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Bay-headed Tanager

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Bay-headed Tanager (Tangara gyrola). Taken in Panama

Bay-headed Tanager The Bay-headed Tanagers (Tangara gyrola) are a medium-sized tanagers.

Distribution / Habitat:

They occur naturally in Central America - namely Costa Rica, Panama - and in South America (south to Ecuador, Bolivia, southern Brazil), as well as on Trinidad (the southernmost island in the Caribbean).

They inhabit forests favoring wetter areas.

Description and Subspecies:

The Bay-headed Tanagers measure about 14 cm in length and weigh around 19.5 g.

There are nine sub-species and there are considerable plumage variations between the various subspecies.

  • The nominate race T. g. gyrola
    • ID: Plumage mostly mainly green except for the chestnut head, a blue belly, and a thin gold collar on the hind neck.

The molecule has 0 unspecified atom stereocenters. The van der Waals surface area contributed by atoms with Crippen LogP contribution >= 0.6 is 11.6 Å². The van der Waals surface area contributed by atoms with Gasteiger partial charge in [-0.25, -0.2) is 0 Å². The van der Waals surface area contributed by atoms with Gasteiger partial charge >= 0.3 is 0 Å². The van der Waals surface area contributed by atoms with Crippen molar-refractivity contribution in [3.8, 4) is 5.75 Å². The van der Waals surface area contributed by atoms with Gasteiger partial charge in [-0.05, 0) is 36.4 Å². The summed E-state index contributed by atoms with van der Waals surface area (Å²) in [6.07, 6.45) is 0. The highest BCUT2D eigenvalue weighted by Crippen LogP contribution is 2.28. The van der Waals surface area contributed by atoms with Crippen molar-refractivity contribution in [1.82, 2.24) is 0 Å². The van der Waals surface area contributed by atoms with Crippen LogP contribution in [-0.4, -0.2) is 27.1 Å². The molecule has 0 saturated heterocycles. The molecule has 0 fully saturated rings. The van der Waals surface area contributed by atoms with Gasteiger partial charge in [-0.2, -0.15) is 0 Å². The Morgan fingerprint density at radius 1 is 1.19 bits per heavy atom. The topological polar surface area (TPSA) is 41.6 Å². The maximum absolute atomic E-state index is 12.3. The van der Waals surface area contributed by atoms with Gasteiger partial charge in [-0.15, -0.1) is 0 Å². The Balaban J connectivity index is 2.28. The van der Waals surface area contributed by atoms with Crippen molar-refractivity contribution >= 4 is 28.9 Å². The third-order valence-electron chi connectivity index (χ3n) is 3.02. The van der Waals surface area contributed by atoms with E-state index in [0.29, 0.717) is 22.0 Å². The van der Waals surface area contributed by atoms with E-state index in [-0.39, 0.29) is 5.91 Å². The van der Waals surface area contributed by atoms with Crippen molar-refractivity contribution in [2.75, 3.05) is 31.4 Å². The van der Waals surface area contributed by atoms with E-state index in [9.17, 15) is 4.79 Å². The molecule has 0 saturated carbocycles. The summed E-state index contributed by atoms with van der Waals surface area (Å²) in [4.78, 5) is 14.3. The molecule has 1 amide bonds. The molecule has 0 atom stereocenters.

• Bay-headed Tanager (Tangara gyrola)Tangara gyrola bangsi
    • ID: Plumage mostly green, except for the vivid blue chest and belly, chestnut head, a yellow collar to the back of the neck. The vent feathers and thighs are chestnut-colored.

  • Tangara gyrola viridissima
    • Range: Northeast Venezuela and Trinidad
      • Plumage all green, except for the head

  • Tangara gyrola toddi
    • ID: Identical to ssp. viridissima above.

Males and females look alike. Although some gender identification may be possible by the shape of the head. The male is said to have a flat head, while the hen has a more rounded head. However, this method is imprecise.

Young / immature birds have a duller plumage and chestnut-flecked green heads.

Bay-headed Tanager (Tangara gyrola toddi)

Bay-headed Tanager] (Tangara gyrola toddi) Nesting / Breeding:

The bulky cup nest is built in a tree and the normal clutch consists of two brown-blotched creamy eggs.

The female incubates the eggs for 13–14 days to hatching, with another 14–18 days before the chicks fledge.


Their primary diet consists of fruit (often swallowed whole). They will also take nectar, seeds and insects, often picked from the underside of branches.

Calls / Vocalizations:

Its song is described as a slow seee, seee, seee, tsou, tsooy.

Bay-headed Tanager

Species Research by Sibylle Johnson

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